Northern Thailand: National Police Chief resolves longstanding conflict at Wat Hiranyaram

Photo courtesy of Sanook

National Police Chief, Sukhawimon Thotsakdi, better known as Big To, led a team to Wat Hiranyaram, also known as Wat Luang Por Ngern Bang Klaan, in Phichit province, aiming to resolve long-standing conflicts.

Joined by Jaroonkiat Pankeaw, the Commander of the Central Investigation Bureau, and Phumisak Kasemsuk, the Secretary-General of the National Anti-Corruption Commission, they arrived at the temple around 2pm.

Inviting over 200 volunteers, they approached the temple’s closed gates, where Big To used a loudspeaker to address the crowd. He encouraged everyone to overcome their differences and engage in dialogue. He asked the community leader, Supa, who is also the president of the Bang Klaan Temple Conservation Organisation, to open the temple gates.

Once the gates were opened, Big To’s team, accompanied by Phra Kru Pisutthiworakarn, the abbot of Bang Klaan Temple, entered the temple and proceeded to the Luang Por Ngern Bang Klaan Shrine. A committee of 18 people, consisting of former abbots and current abbots, paid respects to the cast image of Luang Por Ngern enshrined on the shrine.

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Phra Phrommoli, the caretaker of the chief patriarch of the region and the abbot of Wat Paknam Phasi Charoen in Bangkok, delivered a sermon to those who participated in the Big Cleaning Day event. This was a significant event as it was the first large-scale cleaning in nine years after a long-standing problem, reported Sanook.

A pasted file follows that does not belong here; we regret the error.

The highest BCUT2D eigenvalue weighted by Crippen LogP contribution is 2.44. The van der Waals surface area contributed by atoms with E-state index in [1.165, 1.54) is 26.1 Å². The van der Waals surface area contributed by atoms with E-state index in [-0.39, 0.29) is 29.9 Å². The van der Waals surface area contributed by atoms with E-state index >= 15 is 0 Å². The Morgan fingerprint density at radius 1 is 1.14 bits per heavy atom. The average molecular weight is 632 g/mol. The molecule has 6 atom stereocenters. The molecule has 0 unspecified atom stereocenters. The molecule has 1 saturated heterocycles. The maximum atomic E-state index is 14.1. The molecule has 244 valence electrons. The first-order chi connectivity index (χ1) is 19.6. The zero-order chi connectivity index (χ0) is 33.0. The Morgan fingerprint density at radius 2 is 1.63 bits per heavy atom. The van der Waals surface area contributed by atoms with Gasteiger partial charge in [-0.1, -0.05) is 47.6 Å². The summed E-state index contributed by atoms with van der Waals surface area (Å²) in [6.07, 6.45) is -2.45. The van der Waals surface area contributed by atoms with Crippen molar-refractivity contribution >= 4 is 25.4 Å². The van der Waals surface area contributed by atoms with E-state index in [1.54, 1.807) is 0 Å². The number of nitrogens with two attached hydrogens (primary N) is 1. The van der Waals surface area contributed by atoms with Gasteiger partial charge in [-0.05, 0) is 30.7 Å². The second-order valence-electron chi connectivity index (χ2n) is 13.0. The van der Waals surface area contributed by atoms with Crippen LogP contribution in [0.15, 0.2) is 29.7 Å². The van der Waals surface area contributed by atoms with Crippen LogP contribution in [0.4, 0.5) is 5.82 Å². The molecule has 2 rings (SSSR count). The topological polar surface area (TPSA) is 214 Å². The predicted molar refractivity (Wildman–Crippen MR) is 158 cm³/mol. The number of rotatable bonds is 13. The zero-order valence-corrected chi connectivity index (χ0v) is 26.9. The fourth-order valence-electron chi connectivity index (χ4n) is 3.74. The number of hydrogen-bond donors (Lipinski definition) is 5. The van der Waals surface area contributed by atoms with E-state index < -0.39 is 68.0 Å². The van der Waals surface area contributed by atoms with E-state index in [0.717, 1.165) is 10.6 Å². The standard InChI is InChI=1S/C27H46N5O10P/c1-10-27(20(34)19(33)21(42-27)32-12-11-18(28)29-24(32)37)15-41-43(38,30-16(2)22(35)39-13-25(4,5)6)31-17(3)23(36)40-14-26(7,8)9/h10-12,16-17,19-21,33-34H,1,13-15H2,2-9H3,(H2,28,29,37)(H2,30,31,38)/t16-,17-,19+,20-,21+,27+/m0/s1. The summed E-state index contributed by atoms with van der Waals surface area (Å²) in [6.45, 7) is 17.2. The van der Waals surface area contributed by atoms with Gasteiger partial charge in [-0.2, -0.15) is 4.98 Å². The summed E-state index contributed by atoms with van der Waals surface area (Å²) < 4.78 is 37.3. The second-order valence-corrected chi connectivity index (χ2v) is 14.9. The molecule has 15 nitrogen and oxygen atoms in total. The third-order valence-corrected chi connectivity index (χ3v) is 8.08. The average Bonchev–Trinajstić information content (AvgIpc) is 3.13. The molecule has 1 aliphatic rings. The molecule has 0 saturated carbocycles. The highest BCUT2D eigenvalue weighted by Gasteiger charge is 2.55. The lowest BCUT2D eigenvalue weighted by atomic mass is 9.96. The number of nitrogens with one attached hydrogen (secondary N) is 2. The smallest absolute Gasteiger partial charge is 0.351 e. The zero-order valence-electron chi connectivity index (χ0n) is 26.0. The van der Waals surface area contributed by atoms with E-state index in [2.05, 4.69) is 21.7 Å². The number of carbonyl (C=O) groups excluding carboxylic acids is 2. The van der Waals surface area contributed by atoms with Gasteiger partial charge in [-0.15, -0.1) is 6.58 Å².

In an interview afterwards, Big To stated that the police force would not withdraw from the temple immediately. Instead, a portion of the police force would remain to ensure peace within the Wat Luang Por Ngern Bang Klaan until no further problems arose.

Big To also revealed plans for a mass ordination project in the auspicious 72nd year of His Majesty the King this year, with police officers being ordained at Wat Luang Por Ngern Bang Klaan.

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Puntid Tantivangphaisal

Originally from Hong Kong, Puntid moved to Bangkok in 2020 to pursue further studies in translation. She holds a Bachelor's degree in Comparative Literature from the University of Hong Kong. Puntid spent 8 years living in Manchester, UK. Before joining The Thaiger, Puntid has been a freelance translator for 2 years. In her free time, she enjoys swimming and listening to music, as well as writing short fiction and poetry.

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